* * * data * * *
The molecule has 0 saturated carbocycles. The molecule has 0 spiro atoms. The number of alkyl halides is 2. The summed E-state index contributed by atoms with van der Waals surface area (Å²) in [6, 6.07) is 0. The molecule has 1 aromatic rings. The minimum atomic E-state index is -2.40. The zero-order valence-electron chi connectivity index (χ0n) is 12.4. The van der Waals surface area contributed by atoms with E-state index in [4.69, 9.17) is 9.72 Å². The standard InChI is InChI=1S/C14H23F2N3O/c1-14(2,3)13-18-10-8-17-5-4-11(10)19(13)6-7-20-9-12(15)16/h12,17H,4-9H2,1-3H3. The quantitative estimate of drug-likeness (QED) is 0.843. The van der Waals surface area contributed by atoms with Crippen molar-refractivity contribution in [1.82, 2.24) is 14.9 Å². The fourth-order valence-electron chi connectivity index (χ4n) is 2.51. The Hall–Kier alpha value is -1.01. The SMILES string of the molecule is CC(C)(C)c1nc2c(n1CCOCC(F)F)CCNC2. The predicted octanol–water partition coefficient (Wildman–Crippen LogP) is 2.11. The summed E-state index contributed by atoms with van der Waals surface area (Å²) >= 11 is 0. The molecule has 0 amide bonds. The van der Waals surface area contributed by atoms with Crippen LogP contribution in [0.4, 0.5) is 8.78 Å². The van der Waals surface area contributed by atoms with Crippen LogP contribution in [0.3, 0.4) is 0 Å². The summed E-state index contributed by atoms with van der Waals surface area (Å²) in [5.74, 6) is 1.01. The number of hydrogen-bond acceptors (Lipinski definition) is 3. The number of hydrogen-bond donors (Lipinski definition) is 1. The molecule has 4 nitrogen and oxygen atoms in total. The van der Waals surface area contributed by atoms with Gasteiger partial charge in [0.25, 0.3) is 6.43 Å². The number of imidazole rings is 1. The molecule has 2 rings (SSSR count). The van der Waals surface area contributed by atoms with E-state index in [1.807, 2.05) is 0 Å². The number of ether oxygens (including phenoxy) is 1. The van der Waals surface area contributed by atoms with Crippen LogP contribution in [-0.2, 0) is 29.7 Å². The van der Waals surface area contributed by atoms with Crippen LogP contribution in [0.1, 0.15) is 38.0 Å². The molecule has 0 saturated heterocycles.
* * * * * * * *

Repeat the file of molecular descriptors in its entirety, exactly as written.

The molecule has 0 saturated carbocycles. The molecule has 0 spiro atoms. The number of alkyl halides is 2. The summed E-state index contributed by atoms with van der Waals surface area (Å²) in [6, 6.07) is 0. The molecule has 1 aromatic rings. The minimum atomic E-state index is -2.40. The zero-order valence-electron chi connectivity index (χ0n) is 12.4. The van der Waals surface area contributed by atoms with E-state index in [4.69, 9.17) is 9.72 Å². The standard InChI is InChI=1S/C14H23F2N3O/c1-14(2,3)13-18-10-8-17-5-4-11(10)19(13)6-7-20-9-12(15)16/h12,17H,4-9H2,1-3H3. The quantitative estimate of drug-likeness (QED) is 0.843. The van der Waals surface area contributed by atoms with Crippen molar-refractivity contribution in [1.82, 2.24) is 14.9 Å². The fourth-order valence-electron chi connectivity index (χ4n) is 2.51. The Hall–Kier alpha value is -1.01. The SMILES string of the molecule is CC(C)(C)c1nc2c(n1CCOCC(F)F)CCNC2. The predicted octanol–water partition coefficient (Wildman–Crippen LogP) is 2.11. The summed E-state index contributed by atoms with van der Waals surface area (Å²) >= 11 is 0. The molecule has 0 amide bonds. The van der Waals surface area contributed by atoms with Crippen LogP contribution in [0.4, 0.5) is 8.78 Å². The van der Waals surface area contributed by atoms with Crippen LogP contribution in [0.3, 0.4) is 0 Å². The summed E-state index contributed by atoms with van der Waals surface area (Å²) in [5.74, 6) is 1.01. The number of hydrogen-bond acceptors (Lipinski definition) is 3. The number of hydrogen-bond donors (Lipinski definition) is 1. The molecule has 4 nitrogen and oxygen atoms in total. The van der Waals surface area contributed by atoms with Gasteiger partial charge in [0.25, 0.3) is 6.43 Å². The number of imidazole rings is 1. The molecule has 2 rings (SSSR count). The van der Waals surface area contributed by atoms with E-state index in [1.807, 2.05) is 0 Å². The number of ether oxygens (including phenoxy) is 1. The van der Waals surface area contributed by atoms with Crippen LogP contribution in [-0.2, 0) is 29.7 Å². The van der Waals surface area contributed by atoms with Crippen LogP contribution in [0.1, 0.15) is 38.0 Å². The molecule has 0 saturated heterocycles.